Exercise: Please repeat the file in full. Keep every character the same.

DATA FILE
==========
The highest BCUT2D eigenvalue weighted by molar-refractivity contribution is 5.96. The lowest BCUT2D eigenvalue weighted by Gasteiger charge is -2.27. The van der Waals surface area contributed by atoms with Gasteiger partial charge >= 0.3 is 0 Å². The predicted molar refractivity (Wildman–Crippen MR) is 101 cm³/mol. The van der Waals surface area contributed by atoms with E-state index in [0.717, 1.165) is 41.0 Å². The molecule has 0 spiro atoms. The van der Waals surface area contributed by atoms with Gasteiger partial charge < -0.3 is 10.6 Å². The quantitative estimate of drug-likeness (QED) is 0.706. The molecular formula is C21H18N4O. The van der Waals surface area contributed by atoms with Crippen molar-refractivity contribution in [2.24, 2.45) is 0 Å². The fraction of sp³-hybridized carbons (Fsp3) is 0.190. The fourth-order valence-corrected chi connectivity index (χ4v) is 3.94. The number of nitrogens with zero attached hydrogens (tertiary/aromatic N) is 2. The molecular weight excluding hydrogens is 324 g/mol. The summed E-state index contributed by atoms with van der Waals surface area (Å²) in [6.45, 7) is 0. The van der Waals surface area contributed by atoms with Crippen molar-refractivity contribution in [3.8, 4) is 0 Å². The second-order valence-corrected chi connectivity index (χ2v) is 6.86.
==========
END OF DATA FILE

The highest BCUT2D eigenvalue weighted by molar-refractivity contribution is 5.96. The lowest BCUT2D eigenvalue weighted by Gasteiger charge is -2.27. The van der Waals surface area contributed by atoms with Gasteiger partial charge >= 0.3 is 0 Å². The predicted molar refractivity (Wildman–Crippen MR) is 101 cm³/mol. The van der Waals surface area contributed by atoms with E-state index in [0.717, 1.165) is 41.0 Å². The molecule has 0 spiro atoms. The van der Waals surface area contributed by atoms with Gasteiger partial charge < -0.3 is 10.6 Å². The quantitative estimate of drug-likeness (QED) is 0.706. The molecular formula is C21H18N4O. The van der Waals surface area contributed by atoms with Crippen molar-refractivity contribution in [2.24, 2.45) is 0 Å². The fraction of sp³-hybridized carbons (Fsp3) is 0.190. The fourth-order valence-corrected chi connectivity index (χ4v) is 3.94. The number of nitrogens with zero attached hydrogens (tertiary/aromatic N) is 2. The molecular weight excluding hydrogens is 324 g/mol. The summed E-state index contributed by atoms with van der Waals surface area (Å²) in [6.45, 7) is 0. The van der Waals surface area contributed by atoms with Crippen molar-refractivity contribution in [3.8, 4) is 0 Å². The second-order valence-corrected chi connectivity index (χ2v) is 6.86.